Wednesday, 15 July 2009

Monographs: Pharmaceutical substances: Acidum lacticum - Lactic acid


Relative molecular mass. 90.08

Chemical name. Lactic acid; 2-hydroxypropanoic acid; CAS Reg. No. 50-21-5.

Description. A colourless or slightly yellow, clear, syrupy, caustic liquid; odourless or with a slight characteristic odour.

Miscibility. Miscible with water, ethanol (~750 g/l) TS, and ether R.

Category. Used in the preparation of sodium lactate solution as electrolyte.

Storage. Lactic acid should be kept in a tightly closed container.

Additional information. Lactic acid as described is not suitable for parenteral administration (haemodialysis). Lactic acid is usually a racemate (RS), but the (+)-(S)-isomer may predominate; it is hygroscopic.


Definition. Lactic acid is a mixture of lactic acid, its condensation products, and water, the equilibrium between the components being dependent on the concentration and temperature.

Lactic acid contains not less than 88.0% m/mand not more than the equivalent of 92.0% m/mof C3H6O3.

Identity tests

A. To 5 ml of a solution containing 5 mg of Lactic acid, add 1 ml of bromine TS1 and 0.5 ml of sulfuric acid (~100 g/l) TS and heat on a water-bath until the colour is discharged, while stirring occasionally with a glass rod (an odour of acetaldehyde is perceptible). Add 4 g of ammonium sulfate R, mix, and add, drop by drop without mixing, 0.2 ml of a solution containing 10 mg of sodium nitroprusside R per ml of sulfuric acid (~100 g/l) TS. Without prior mixing add 1 ml of ammonia (~260 g/l) TS and allow to stand for 30 minutes; a dark green ring is produced at the interface of the two liquids.

B. A mixture of 1 ml and 9 ml of water shows an acid reaction with pH-indicator paper R.

C. Relative density,

Heavy metals. Use 1.0 g for the preparation of the test solution as described under 2.2.3 Limit test for heavy metals, Procedure 1; determine the heavy metals content according to Method A; not more than 10 μg/g.

Iron. Use 1.0 g; the solution complies with the 2.2.4 Limit test for iron; not more than 40 μg/g.

Calcium. Dissolve 5 g in 42 ml of sodium hydroxide (1 mol/l) VS and dilute to 50 ml with distilled water. Dilute 5 ml to 15 ml with distilled water. (Keep the remaining solution for the "Chlorides" and "Sugars and other reducing substances" tests.)

To 0,2 ml of ethanolic calcium standard (100 μg/ml Ca) TS add 1 ml of ammonium oxalate (50 g/l) TS and allow to stand for 1 minute. Add 1 ml of acetic acid (~60 g/l) TS and the above-prepared 15 ml of test solution. Similarly, prepare a reference solution but using 10 ml of calcium standard (10 μg/ml) TS and 5 ml of water. Allow both solutions to stand for 15 minutes. Any opalescence observed in the test solution is not more intense than that of the reference solution (200 μg/g).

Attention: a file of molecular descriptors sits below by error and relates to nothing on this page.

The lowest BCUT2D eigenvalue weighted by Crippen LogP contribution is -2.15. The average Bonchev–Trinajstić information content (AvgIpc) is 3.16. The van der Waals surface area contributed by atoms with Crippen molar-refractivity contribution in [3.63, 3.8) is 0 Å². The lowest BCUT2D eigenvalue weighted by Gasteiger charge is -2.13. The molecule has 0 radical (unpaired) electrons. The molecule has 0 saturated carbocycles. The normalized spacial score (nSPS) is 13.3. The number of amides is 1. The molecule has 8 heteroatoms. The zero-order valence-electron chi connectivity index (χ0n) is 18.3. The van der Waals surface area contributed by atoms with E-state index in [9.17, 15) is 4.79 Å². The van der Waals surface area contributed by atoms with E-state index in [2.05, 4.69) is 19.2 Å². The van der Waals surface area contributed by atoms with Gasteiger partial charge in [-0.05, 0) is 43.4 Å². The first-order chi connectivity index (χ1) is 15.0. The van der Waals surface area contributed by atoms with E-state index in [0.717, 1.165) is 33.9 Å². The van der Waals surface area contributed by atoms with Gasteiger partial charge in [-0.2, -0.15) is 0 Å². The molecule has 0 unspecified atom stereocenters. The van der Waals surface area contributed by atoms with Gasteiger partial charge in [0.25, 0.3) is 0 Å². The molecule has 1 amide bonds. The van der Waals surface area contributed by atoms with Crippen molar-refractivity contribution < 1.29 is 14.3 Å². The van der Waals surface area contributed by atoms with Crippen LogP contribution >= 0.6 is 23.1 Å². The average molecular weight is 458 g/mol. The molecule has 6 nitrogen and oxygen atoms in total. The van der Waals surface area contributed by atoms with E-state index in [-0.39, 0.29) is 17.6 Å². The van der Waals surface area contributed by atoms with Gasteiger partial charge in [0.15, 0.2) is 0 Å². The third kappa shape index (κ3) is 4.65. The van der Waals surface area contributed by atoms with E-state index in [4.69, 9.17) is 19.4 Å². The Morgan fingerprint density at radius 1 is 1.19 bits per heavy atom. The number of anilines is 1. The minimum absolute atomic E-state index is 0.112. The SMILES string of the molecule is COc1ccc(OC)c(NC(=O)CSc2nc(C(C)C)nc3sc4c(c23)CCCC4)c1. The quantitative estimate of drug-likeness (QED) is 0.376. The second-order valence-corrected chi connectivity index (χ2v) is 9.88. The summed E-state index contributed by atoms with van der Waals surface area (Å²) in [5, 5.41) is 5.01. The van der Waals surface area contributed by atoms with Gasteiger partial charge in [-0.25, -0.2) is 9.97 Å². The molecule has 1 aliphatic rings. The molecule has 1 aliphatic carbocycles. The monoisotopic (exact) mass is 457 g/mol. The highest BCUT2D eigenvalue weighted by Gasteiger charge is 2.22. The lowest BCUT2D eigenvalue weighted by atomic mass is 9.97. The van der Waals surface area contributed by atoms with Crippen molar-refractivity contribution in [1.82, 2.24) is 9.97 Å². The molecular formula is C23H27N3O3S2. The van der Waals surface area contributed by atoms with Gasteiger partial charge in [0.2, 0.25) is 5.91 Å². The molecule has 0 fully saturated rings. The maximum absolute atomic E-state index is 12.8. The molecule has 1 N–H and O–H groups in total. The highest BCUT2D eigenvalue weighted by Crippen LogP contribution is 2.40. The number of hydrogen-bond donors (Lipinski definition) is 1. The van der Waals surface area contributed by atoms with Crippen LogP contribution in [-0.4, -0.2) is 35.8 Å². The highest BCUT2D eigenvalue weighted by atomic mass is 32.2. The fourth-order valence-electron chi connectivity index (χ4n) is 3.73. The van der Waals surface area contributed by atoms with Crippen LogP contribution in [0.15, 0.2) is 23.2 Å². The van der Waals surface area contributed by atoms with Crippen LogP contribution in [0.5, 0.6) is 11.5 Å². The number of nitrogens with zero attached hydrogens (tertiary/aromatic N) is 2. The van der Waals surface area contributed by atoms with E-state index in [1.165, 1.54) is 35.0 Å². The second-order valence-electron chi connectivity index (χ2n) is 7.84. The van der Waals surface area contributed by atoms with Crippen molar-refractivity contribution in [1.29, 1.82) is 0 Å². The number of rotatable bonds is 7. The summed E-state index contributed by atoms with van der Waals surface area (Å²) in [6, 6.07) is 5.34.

Chlorides. Dissolve 0.1 g in 10 ml of water, acidify with nitric acid (~130 g/l) TS, and add a few drops of silver nitrate (40 g/l) TS; no opalescence is immediately produced.

Sulfates. Take 25 ml of the solution prepared for the "Calcium" test and proceed as described under 2.2.2 Limit test for sulfates; the sulfate content is not more than 200 μg/g.

Sugars and other reducing substances. To 1 ml of the solution prepared for the "Calcium" test add 1 ml of hydrochloric acid (1 mol/l) VS, heat to boiling, cool, and add 1.5 ml of sodium hydroxide (1 mol/l) VS and 2 ml of potassio-cupric tartrate TS. Heat to boiling; no red or greenish precipitate is produced.

Volatile fatty acids. Heat 5 g cautiously in a glass-stoppered flask at 50 °C for 10 minutes; on opening of the flask no unpleasant odour resembling that of the lower fatty acids is noticed.

Methanol and methyl esters. Place 2 g in a round-bottomed flask and add 10 ml of water. Cool in ice, add cautiously a mixture of 7.5 ml of water with 22.5 ml of potassium hydroxide (~400 g/l) TS, and cool in ice for a further 10-15 minutes. Connect to a suitable condenser and steam distil. Collect the distillate in a 10-ml graduated flask containing 1 ml of ethanol (~750 g/l) TS and distil until a volume of at least 9.5 ml is obtained. Dilute to 10 ml with water and to 1 ml add 5 ml of potassium permanganate/phosphoric acid TS and mix. After 15 minutes add 2 ml of oxalic acid/sulfuric acid TS, stir with a glass rod until the solution is colourless, and then add 5 ml of decolorized fuchsin TS. Allow to stand for 2 hours. The solution is not more intensely coloured than a reference solution prepared similarly, but using instead of the distillate 1.0 ml of a solution containing 100 μg of methanol R and 0.1 ml of ethanol (~750 g/l) TS per ml (500 μg/g of methanol).

Citric, oxalic, phosphoric, and tartaric acid. To 1 g dissolved in 10 ml of water add 40 ml of calcium hydroxide TS and boil for 2 minutes; no turbidity is produced.

Ether-insoluble substances. Dissolve 1 g in 25 ml of ether R and compare it with 25 ml of ether R; both solutions are equally clear.

Colour. Lactic acid is not more intensely coloured than standard colour solution Yw2 when compared as described under 1.11 Colour of liquids.

Sulfated ash. Not more than 1.0 mg/g.

Assay. Place about 1 g, accurately weighed, in a glass-stoppered flask, and add 10 ml of water and 20 ml of sodium hydroxide (1 mol/l) VS. Stopper the flask and allow to stand for 30 minutes. Back-titrate with hydrochloric acid (1 mol/l) VS, using 0.5 ml of phenolphthalein/ethanol TS as indicator.

Each ml of sodium hydroxide (1 mol/l) VS is equivalent to 90.08 mg of C3H6O3.

Additional requirements for Lactic acid for parenteral use

Complies with the monograph for "Parenteral preparations".

Bacterial endotoxins. Carry out the test as described under 3.4 Test for bacterial endotoxins; contains not more than 83.3 IU of endotoxin RS per mg.

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